What does the future hold for wind power in the Middle East?

Mohammed Atif,
Area Manager Middle East & Africa,
DNV GL Energy

The Middle East and North Africa (MENA) region is blessed with a variety of natural energy resources, such as oil, gas and solar. One resource that is often overlooked, however,
is wind.

Wind power could play a key role in helping the region meet the rapidly growing demand for electricity, while addressing environmental concerns and meeting global emissions goals. A recent report from the International Renewable Energy Agency (IRENA) and the League of Arab States found that – although concentrated in certain geographical pockets – the MENA region’s wind resources show great promise. In particular, the Atlantic and Red Sea coasts show potential for large-scale wind farms, with wind speeds frequently exceeding 7 m/s – generally considered the threshold for wind power to be economically viable.

Egypt’s Gulf of Suez is perhaps the most promising area in the region, with annual average wind speeds of 7 m/s to 10 m/s. Other areas that have demonstrated significant potential are the Sahara region of Southern Morocco, and Salalah region of Oman.

The wind turbine market is constantly evolving and developing, and therefore becoming more cost effective. The general trend is moving towards larger turbines with higher-rated capacities. Larger rotor diameters enable greater wind capture and can produce electricity at a lower cost, improving profitability in lower-wind speed areas and opening up a new frontier for wind development.

Similarly, taller towers can exploit the greater wind speeds that are typically found at higher altitudes. The main design drivers in the selection of machines to be used at a site include:

  • Site access and civil engineering issues;
  • Cost and proximity of grid connection;
  • Local exposure of the wind farm site;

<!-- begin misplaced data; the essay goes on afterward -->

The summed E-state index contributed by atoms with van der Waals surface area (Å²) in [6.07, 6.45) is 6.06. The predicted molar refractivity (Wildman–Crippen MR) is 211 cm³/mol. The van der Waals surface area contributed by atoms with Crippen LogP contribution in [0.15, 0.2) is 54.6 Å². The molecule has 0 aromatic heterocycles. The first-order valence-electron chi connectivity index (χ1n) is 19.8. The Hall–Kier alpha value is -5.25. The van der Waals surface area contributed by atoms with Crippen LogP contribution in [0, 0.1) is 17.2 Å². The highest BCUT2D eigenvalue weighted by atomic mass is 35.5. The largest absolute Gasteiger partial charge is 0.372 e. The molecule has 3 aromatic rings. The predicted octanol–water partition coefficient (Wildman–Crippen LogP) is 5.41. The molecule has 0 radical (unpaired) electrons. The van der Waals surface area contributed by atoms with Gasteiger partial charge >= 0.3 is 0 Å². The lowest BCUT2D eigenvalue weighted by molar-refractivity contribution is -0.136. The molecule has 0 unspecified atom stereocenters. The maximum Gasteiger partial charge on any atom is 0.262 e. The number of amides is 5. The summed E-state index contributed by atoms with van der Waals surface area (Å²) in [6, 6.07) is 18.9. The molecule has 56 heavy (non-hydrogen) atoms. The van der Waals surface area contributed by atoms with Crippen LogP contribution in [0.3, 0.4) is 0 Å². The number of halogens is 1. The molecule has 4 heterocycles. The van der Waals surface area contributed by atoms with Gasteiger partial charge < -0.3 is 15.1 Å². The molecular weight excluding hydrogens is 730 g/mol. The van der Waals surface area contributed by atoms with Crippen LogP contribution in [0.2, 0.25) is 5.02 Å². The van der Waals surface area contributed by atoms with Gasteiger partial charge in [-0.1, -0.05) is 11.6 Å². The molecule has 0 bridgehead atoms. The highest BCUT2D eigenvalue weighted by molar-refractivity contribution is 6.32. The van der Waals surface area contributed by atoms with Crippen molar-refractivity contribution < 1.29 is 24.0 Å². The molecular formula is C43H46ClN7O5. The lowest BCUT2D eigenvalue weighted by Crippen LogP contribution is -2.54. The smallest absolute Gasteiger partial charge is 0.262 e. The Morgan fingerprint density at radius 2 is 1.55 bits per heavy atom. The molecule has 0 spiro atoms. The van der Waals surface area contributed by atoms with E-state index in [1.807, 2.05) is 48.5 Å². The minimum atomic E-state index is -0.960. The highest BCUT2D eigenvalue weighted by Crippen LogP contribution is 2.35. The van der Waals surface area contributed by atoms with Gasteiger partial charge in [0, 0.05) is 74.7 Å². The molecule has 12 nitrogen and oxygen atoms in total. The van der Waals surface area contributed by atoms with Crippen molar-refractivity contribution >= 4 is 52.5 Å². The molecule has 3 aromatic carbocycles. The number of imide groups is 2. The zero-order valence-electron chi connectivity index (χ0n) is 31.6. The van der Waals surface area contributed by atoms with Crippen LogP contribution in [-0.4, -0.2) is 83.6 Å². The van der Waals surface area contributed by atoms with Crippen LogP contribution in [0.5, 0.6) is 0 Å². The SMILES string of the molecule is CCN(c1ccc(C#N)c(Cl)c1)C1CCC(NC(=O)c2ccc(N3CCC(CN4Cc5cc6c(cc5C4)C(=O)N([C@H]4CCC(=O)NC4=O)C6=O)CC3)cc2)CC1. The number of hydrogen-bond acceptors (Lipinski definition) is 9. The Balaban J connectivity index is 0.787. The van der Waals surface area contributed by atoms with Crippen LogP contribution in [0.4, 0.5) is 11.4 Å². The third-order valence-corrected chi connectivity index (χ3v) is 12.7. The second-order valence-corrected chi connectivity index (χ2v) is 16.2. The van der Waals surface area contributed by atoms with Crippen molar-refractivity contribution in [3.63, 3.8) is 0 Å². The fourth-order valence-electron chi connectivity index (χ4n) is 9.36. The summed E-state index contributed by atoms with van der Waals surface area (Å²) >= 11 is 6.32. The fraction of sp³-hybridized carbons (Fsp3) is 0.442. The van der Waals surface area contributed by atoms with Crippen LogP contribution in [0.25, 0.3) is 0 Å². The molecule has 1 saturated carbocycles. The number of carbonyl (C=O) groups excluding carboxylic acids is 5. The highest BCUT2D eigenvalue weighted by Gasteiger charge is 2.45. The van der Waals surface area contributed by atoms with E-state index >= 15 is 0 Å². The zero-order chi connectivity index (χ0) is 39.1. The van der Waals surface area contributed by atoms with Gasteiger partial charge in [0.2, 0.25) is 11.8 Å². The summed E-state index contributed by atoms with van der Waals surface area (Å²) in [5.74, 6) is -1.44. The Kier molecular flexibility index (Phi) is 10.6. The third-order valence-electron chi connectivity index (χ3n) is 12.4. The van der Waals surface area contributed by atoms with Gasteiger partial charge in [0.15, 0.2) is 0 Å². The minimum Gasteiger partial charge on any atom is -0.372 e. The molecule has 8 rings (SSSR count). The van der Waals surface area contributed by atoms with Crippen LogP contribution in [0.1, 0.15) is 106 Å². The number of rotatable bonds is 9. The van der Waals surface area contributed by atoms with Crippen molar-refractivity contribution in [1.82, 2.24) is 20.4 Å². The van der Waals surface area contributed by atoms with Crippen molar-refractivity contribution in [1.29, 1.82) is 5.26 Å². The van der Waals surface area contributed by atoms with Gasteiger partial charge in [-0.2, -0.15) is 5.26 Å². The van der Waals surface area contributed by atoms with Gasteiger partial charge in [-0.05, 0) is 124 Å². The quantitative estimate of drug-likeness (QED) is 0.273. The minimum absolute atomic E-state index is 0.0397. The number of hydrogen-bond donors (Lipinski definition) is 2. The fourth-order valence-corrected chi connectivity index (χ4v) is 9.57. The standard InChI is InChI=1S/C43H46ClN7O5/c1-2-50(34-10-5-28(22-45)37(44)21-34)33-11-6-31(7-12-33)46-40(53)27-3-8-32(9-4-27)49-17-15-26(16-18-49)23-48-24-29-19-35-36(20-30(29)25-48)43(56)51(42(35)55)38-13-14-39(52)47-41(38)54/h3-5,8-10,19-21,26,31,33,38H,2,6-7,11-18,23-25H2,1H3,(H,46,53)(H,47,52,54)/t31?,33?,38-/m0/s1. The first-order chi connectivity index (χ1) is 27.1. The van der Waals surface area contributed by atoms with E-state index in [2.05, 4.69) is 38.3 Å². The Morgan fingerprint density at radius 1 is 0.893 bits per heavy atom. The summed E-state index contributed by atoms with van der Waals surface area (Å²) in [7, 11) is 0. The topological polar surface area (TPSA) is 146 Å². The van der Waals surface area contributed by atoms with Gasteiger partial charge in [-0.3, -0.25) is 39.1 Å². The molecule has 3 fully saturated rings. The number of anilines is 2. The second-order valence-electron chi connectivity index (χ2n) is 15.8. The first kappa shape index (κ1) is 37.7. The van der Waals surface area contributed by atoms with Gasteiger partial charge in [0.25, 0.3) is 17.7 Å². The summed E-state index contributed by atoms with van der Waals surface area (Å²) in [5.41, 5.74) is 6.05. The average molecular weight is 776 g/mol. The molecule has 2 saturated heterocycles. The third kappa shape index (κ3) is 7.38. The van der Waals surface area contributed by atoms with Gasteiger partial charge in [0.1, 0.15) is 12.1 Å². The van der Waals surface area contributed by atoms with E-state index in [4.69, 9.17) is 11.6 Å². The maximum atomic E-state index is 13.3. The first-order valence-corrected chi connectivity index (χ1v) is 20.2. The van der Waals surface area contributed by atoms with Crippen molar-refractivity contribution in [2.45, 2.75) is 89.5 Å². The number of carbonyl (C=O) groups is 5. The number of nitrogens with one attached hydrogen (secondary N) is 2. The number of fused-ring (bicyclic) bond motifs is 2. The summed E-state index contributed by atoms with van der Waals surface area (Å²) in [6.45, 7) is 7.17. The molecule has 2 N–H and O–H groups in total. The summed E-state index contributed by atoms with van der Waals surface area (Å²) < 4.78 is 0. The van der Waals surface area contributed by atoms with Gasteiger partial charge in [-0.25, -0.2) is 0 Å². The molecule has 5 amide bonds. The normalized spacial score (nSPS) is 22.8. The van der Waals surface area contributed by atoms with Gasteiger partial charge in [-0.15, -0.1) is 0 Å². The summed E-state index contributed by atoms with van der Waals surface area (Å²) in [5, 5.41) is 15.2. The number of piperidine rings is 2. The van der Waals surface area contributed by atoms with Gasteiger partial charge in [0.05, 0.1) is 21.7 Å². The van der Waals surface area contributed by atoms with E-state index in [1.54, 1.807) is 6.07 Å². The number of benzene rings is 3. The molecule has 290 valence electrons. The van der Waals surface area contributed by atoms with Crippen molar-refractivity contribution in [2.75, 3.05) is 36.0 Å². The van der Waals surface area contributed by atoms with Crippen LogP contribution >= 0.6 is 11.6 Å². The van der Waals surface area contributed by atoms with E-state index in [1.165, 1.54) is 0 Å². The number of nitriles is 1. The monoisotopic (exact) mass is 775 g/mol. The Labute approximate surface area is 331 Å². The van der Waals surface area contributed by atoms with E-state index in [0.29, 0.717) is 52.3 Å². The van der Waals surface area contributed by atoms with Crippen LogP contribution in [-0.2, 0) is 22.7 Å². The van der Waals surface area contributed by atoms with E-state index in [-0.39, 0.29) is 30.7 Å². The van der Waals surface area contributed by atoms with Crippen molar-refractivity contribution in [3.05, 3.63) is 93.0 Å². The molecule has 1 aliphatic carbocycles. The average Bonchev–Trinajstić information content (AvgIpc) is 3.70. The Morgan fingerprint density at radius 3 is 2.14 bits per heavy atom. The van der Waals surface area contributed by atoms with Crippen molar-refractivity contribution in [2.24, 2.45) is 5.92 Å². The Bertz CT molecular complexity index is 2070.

• Relative cost of wind turbines per MW installed;
  • Track record of wind turbines under consideration;
  • Planning acceptability

There are a number of turbines in the 2.5 MW to 3.5 MW range (with rotor diameters of around 90 m to 130 m) that are suitable for the MENA region. A number of manufacturers are currently actively marketing products in this size range here in the Middle East. Advances in turbine and blade technology are allowing larger capacity factors to be produced at lower wind speeds. Such technologies are being investigated in Jordan, Oman, Egypt and Morocco. As a result of these developments, wind power is becoming increasingly cost-competitive with the current fossil fuel generation. Depending on the right location, the levelised cost of energy (LCOE) of wind power with a capacity factor of 30% can be as low as $80/MWh ($0.08/kWh).

By its nature, wind is an intermittent resource. When power generation from such intermittent resources approaches 10%, system integration becomes an important issue. A key challenge of wind power is to integrate this into the grid while maintaining a stable, reliable and secure power supply. To achieve this, grid operators need to adopt new tools and guidelines for the optimal scheduling of power stations. To facilitate future market operations, they need to define the most suitable system for forecasting wind power and design real-time systems for monitoring and controlling integrated generation technologies with supervisory control and data acquisition (SCADA) or Energy Management Systems (EMS).

With all this in mind, it becomes predictable that wind power will continue to expand its footprint in the MENA region. Morocco, Egypt, Jordan, Oman and the KSA have all announced wind generation targets that amount to thousands of MW installed capacity over the coming years. Other countries are likely to follow soon.

As with solar, the installed unit cost of wind power has progressively decreased, making wind power more competitive – while continuing to be environmentally and socially more sustainable than conventional power generation. Wind energy is yet another blessing of natural resources, which holds the potential to transform the Middle East energy landscape.

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